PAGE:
Darko finally comes back, but I didn’t notice. I’m busy watching the Baba in the kitchen. With her walking stick in one hand, she spoons out some liquid from a pot, pauses, adds salt, pauses, tastes again, seems satisfied, and turns off the burner.
With her stick in one hand, the Baba balances the pot of soup with a fresh loaf of bread on top of the lid. Oh man, this is totally worth hanging out with old people – is the bread steaming? Just don’t moan. With my mouth salivating, she ladles two large scoops of chocolate browny-gray, unusually chunky soup in my bowl. What…is…okay…
I’m concerned about the soup. I take my spoon and lightly jab the grey meat. It doesn’t move; it’s rock solid. Natasha, just eat the soup. No, don’t eat it; you’re going to shit your pants. Just eat it. No, wait. How about for every spoon of soup, you take three bites of bread…yes… that’s it. That’ll work. I take the first bite; the taste of the meat triggers a childhood memory I have ending with me vomiting. I know this taste. I’ve tasted this taste. I’ve felt this sloshing around in my mouth before my head was in a toilet bowl.
And then the memory hit me. I was twelve years old, coming to visit my great-uncle and great-aunt after a soccer game. I was covered in dirt and sweat, even though I didn’t do much running. I was more of a speed walker, which disappointed my parents. No one likes to watch their child walk up and down a soccer field for 90 minutes. I was given the very same dish to warm up after the game. Ten minutes after eating it, my head was in a toilet bowl, puking up chunks. I wasn’t into chewing my food. This isn’t what I think it is… it can’t be.
I’m as aware as I’ve ever been of soup, and my bites are microscopic. “Are you good?” Darko asks me with suspicion. “Yeah, of course. I’m just like, doing this thing where I chew my food 28 times before swallowing. It’s apparently good for digestion.” As a chubby teenager, I was always looking for ways to lose weight without actually changing my life. But it’s hard to chew 28 times when I pride myself on my ability to savor my food with a technique I like to call vacuuming. Darko nods and takes a heaping spoonful of soup. Oh, you’re in the friendzone, Darko.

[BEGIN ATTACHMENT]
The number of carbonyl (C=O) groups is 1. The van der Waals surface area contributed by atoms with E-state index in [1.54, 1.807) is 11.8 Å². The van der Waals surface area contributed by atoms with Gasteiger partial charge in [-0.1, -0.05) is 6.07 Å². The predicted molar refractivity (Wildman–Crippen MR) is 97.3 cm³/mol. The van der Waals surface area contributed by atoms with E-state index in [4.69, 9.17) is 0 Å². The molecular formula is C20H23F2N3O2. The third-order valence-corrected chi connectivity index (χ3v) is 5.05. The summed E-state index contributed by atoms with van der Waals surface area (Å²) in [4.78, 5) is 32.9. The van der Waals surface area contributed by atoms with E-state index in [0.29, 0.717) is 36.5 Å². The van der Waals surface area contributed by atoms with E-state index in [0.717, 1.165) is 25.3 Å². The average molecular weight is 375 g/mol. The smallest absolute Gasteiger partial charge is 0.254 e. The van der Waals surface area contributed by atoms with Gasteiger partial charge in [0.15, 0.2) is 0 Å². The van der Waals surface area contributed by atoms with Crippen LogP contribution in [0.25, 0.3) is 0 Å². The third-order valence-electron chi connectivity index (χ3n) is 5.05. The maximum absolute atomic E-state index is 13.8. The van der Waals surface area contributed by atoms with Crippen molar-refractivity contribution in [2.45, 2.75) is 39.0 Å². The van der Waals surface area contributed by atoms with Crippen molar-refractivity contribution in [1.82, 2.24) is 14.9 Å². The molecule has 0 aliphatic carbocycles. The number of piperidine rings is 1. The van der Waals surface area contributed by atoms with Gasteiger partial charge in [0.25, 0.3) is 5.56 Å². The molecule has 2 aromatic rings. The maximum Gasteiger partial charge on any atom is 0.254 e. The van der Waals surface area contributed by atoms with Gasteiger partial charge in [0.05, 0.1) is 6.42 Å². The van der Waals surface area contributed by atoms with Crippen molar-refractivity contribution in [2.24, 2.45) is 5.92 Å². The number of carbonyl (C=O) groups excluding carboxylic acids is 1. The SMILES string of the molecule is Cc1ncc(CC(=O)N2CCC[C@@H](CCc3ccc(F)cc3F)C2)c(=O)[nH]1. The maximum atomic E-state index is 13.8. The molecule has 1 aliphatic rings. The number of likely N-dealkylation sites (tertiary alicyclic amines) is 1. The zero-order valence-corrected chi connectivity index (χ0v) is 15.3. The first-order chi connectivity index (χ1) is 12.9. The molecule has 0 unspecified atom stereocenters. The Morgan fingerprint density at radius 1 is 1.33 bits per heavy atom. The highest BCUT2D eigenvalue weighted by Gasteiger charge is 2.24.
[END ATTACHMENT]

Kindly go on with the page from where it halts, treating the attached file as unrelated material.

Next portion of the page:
But it was the next spoonful of soup that was of great interest. I have never seen this object lay lifelessly on any of my spoons before. White, tubular, and squishy, I chew it while I politely ask Darko what the object was. “Oh, it’s sheep intestine,” he replies, shoving another spoonful into his mouth. I swallow down the remaining fragments and push my cheeks up to form a smile. Great.
Darko tells his Baba that I love the soup, and well, she now feels it’s her time to shine. She proudly starts describing how the soup is made. The conversation starts right off with the specifics of the sheep. Put some water in a pot, and place intestines, liver, kidneys, and hearts inside. Add a pinch of salt, and set to boil. Ta-da! How could I have been so blind?
It’s time to start doing some math. I stare at my bowl, calculating the ratio of stew to bread. I failed grade 11 math twice, so I feel this is going to go well. Numbers are going off in my head, visuals of soup bowls flash before my eyes. Got it. I finish the meal eating half a loaf of bread. With my bowl empty and my stomach bloated, the baba turns to me and says, “Someone a healthy eater! Good thing we have enough for tomorrow!”
I turn to Darko, “get me the Rakija.”
Nataša Franzisca Ivanović